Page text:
In January, CMS announced the final rule revising the definition of “negotiated prices” under Part D. Under the current rule, CMS permits PDPs that contract with a pharmacy benefit manager to report the amount paid to the PBM (lock-in price) or the amount the PBM paid to the pharmacy (pass-through price) to CMS. PDPs may continue to use the lock-in price with their PBMs under the new rule, but they must report to CMS the price actually paid to the pharmacy as the negotiated price. Any difference between the price paid by the PDP to the PBM and the price paid by the PBM to the pharmacy must be reported as an administrative cost.

The OIG also plans to review PDP adoption of e-prescribing standards established by CMS and to review the effectiveness of plan sponsor and CMS oversight of PBMs

Not to be outdone by CMS or the OIG, Democratic Rep. Pete Stark of California chided CMS for its minimal oversight and lack of enforcement activities related to Part D plans in a letter to Acting CMS Administrator Kerry Weems last fall. Stark focused on CMS’s inaction associated with audits that identified compliance problems for the 2006 and 2007 plan years and increased beneficiary cost sharing shouldered by plan enrollees. Claiming that Part D “operates purely at the whims of private insurance plans,” Stark accused CMS of running out the clock on the Bush administration “without ever complying with the minimal oversight requirements put in place by Congress.”

With respect to increased cost sharing requirements imposed by PDPs, Stark identified high specialty drug cost-sharing and penalties for using brand name drugs as burdensome for beneficiaries and costly for taxpayers. Stark concluded that legislation is necessary to address these problems.

New rules on marketing and sales

Congress included marketing protections applicable to Part D in the Medicare Improvements for Patients and Providers Act of 2008 (MIPPA). Last fall, CMS issued final marketing regulations as well as interim final regulations that contained additional marketing provisions to implement the MIPPA provisions.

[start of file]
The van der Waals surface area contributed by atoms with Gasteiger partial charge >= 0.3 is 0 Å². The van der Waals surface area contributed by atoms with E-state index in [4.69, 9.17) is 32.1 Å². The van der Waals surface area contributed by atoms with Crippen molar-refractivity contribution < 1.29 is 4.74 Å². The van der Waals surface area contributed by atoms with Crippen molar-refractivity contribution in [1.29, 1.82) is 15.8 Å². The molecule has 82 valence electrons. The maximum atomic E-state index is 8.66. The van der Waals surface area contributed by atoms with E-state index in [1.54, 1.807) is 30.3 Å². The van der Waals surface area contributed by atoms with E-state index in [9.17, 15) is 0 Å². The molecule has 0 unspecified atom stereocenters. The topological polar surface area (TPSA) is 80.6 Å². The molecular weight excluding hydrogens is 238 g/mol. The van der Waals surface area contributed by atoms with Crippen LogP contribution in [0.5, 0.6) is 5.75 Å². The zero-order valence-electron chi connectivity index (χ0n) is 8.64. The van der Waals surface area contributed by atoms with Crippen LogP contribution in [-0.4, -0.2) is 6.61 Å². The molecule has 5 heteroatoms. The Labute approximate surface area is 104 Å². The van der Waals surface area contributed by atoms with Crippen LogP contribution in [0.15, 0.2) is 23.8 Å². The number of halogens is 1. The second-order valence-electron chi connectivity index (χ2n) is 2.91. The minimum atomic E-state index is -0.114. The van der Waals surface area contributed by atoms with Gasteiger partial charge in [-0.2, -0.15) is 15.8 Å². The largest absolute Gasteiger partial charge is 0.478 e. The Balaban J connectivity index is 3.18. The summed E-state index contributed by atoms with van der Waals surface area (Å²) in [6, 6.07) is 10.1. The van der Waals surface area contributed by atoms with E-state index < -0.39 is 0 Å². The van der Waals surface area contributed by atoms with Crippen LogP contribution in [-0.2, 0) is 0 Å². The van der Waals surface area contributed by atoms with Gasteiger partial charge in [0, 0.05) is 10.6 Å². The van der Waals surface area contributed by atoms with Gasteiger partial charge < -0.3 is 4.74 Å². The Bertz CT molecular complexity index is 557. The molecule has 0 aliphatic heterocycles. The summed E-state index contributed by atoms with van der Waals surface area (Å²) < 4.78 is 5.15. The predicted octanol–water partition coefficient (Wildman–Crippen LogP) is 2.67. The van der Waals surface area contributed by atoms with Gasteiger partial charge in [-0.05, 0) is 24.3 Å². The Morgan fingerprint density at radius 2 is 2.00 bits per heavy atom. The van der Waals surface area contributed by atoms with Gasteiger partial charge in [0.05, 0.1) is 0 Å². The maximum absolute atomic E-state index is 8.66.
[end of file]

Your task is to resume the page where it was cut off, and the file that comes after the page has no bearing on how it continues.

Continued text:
The new marketing rules prohibit most unsolicited door-to-door sales and outbound calls by PDPs and their representatives, including third-party organizations acting on behalf of agents or PDPs. PDPs may, however, contact beneficiaries to conduct normal plan business or by express permission of the beneficiary and still may solicit beneficiaries through mailings, plan web sites, advertising and public sales events. Brokers and agents who enroll a beneficiary in a plan may also contact that person to discuss plan issues and to market other plan options.

The regulations do, however, distinguish between marketing and educational events. At marketing events, plan benefits are discussed and/or plan materials are made available. The new regulations no longer permit plans to provide or subsidize meals at marketing events. Food may still be served, but the food served cannot be a meal. Plans may provide gifts to people who attend marketing events as long as the gifts are worth $15 or less, are not convertible into cash, and are not conditioned on enrollment.

Marketing activities may only be conducted in the common areas of health care facilities, such as hospital or nursing home cafeterias, community or recreational rooms, and conference rooms. No sales activities may be conducted in waiting rooms, exam rooms, hospital patient rooms, dialysis centers, and pharmacy counter areas where beneficiaries await services. An appointment is required to conduct marketing activities with long-term care residents.

One significant requirement for sales appointments is the line-of-business” requirement. Before the appointment, brokers and agents must identify the line of business to be discussed with the beneficiary. PDPs, Medicare Advantage plans, and Medigap plans are considered separate lines of business. The lines of business to be discussed must be documented by the plan in writing (and signed by the beneficiary) or by a recorded telephone call.